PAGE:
Click here to listen to artist Alison Lapper and portrait miniatures specialist Emma Rutherford discussing the art of Sarah Biffin on the eve of the opening of “Without Hands”: The Art of Sarah Biffin. The exhibition is dedicated to the life and artistic achievemtns of this remarkable artist and is accompanied by a comprehensive catalogue as well…

Gerald Leslie Brockhurst: The War Widow (1923)

This painting was originally titled Andromache by the artist when it was painted in circa 1923 [fig. 1]. This initial title references the Greek princess recorded in Homer’s Iliad, who lost every male member of her family during the Trojan War. This portrait, painted in the aftermath of the Second World War, consequently assumes a…

Without Hands: Sarah Biffin I

“Made to accompany the exhibition “Without Hands”: The Art of Sarah Biffin (from 1 November until 21 December, 2022), this film traces the life and art of this remarkable artist and reveals how Philip Mould & Company weaved the pieces of her untold story. Sarah Biffin (1784-1850) is one of history’s most resolute, entrepreneurial, and…

Autumn: Dante Gabriel Rossetti and Leo Putz

Autumn Song By Dante Gabriel Rossetti Know’st thou not at the fall of the leaf How the heart feels a languid grief Laid on it for a covering, And how sleep seems a goodly thing In Autumn at the fall of the leaf? And how the swift beat of the brain Falters because it is…

Cyprien Katsaris: Schumann, Kinderszenen, Op. 15

0:09– From foreign Lands and People 2:11– Curious Story 3:09– Catch me if you can 3:38– Entreating Child 4:25– Perfect Happiness 5:48– An Important Event 6:40– Dreaming 9:33– By the Fireside 10:19– Knight of the Rocking-Horse 10:53– Almost too serious 12:40– Frightening 14:08– Child falling asleep 16:32– The Poet Speaks Hat Tip Many thanks to…

James Jebusa Shannon: The Flower Girl (1900)

“Painted while the artist and his family were on holiday at Eastbourne in 1900. The woman was a flower girl whom they met regularly every morning on their way down to the beach; she consented to sit to Shannon in her ordinary working clothes and is shown nursing her baby. The artist’s daughter Kitty (op….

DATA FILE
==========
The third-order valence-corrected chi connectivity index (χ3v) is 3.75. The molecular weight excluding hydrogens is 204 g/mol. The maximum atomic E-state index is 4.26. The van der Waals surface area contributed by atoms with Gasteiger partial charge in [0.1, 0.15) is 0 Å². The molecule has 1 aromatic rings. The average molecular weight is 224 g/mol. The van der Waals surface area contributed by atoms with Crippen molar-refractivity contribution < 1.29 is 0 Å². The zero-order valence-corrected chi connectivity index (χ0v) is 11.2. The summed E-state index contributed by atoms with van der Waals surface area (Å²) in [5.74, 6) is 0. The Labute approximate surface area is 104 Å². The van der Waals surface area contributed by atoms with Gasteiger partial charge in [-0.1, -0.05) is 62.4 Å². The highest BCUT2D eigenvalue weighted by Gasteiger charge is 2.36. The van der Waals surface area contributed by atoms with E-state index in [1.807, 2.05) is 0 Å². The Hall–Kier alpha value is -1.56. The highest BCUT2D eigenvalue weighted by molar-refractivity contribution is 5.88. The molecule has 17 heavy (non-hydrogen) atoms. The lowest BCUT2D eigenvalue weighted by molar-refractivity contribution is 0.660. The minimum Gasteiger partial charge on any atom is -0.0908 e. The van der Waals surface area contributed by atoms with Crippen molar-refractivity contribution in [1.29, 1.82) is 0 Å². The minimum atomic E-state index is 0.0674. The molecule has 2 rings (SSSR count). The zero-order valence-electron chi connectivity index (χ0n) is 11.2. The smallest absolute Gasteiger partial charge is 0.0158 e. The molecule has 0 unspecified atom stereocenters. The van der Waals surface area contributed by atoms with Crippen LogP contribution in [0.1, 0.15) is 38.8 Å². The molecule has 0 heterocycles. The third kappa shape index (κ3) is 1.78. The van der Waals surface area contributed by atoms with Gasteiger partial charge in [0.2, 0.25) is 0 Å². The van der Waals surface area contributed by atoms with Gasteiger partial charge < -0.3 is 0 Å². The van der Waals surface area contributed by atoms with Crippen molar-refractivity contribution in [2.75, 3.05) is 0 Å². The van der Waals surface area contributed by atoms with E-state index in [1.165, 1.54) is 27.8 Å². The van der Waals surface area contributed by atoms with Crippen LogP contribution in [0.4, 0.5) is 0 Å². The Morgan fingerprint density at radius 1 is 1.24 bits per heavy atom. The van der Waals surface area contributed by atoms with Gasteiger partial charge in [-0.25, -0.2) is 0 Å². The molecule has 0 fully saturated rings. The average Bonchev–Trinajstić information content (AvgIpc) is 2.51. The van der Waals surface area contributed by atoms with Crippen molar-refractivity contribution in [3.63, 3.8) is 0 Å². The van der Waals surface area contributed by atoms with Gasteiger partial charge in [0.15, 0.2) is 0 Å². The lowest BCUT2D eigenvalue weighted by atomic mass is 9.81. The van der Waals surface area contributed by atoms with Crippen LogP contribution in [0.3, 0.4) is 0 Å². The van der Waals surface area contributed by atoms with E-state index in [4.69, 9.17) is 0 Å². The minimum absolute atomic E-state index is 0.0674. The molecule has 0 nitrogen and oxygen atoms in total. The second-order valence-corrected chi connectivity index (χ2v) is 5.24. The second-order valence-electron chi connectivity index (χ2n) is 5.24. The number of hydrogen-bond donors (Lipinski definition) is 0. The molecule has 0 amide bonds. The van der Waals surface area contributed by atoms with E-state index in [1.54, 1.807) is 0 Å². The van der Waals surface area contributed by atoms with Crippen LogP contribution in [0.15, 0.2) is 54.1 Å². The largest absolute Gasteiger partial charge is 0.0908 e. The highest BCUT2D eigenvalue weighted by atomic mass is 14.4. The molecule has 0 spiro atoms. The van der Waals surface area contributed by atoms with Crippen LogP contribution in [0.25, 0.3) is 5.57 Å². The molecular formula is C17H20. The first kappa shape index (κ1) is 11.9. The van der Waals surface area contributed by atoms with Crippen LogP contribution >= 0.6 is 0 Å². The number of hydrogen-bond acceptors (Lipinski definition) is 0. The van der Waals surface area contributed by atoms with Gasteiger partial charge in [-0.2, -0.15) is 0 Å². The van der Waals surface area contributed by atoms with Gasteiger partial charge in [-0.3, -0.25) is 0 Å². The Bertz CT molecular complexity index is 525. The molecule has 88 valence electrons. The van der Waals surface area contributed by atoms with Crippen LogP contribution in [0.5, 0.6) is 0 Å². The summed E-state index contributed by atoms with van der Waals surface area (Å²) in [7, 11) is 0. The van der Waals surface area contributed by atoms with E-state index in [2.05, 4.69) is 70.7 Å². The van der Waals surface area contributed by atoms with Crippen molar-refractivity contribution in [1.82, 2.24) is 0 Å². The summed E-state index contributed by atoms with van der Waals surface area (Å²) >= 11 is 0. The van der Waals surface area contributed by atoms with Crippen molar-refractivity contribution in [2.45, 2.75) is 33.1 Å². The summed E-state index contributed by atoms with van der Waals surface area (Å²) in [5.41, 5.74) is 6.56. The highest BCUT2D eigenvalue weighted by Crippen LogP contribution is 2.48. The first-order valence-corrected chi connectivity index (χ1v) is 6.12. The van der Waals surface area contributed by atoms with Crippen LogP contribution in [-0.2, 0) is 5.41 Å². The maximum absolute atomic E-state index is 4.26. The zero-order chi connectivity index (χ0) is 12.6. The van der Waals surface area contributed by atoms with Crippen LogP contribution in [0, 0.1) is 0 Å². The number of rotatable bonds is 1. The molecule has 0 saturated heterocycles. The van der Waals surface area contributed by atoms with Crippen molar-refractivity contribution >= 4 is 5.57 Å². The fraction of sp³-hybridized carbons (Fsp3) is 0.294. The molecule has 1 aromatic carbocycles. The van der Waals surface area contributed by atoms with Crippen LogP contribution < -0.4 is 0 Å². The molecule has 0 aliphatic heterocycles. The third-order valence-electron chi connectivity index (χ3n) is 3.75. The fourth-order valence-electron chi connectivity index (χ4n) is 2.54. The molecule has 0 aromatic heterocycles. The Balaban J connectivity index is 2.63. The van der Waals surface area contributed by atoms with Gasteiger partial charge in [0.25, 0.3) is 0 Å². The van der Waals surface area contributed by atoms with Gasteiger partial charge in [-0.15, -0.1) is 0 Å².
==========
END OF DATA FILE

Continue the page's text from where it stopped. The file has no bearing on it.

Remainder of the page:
George Clausen: Brown Eyes (1891)

“Clausen studied in France and painted open-air ‘rural naturalist’ subjects in an impressionist style. In 1886 he helped to found the New English Art Club as an alternative exhibition venue to the Royal Academy. This is a portrait of a local girl from the village of Cookham in Berkshire, where the artist was living. The…

John Singer Sargent: Carnation, Lily, Lily, Rose (1885-86)

The title comes from the song ‘The Wreath’, by the eighteenth-century composer of operas Joseph Mazzinghi, which was popular in the 1880s. Sargent and his circle frequently sang around the piano at Broadway. The refrain of the song asks the question ‘Have you seen my Flora pass this way?’ to which the answer is ‘Carnation,…

Isobel Lilian Gloag: Four Corners to my Bed

  ‘Four corners to my bed Four angels round my head Matthew, Mark, Luke & John Bless the bed that I lie on’ What Does This Mean? James Greig explains this rhyme in his essay “Isobel Lilian Gloag and Her Work“,  published in The Magazine of Art, Volume 26 in 1902: ” [This] is a…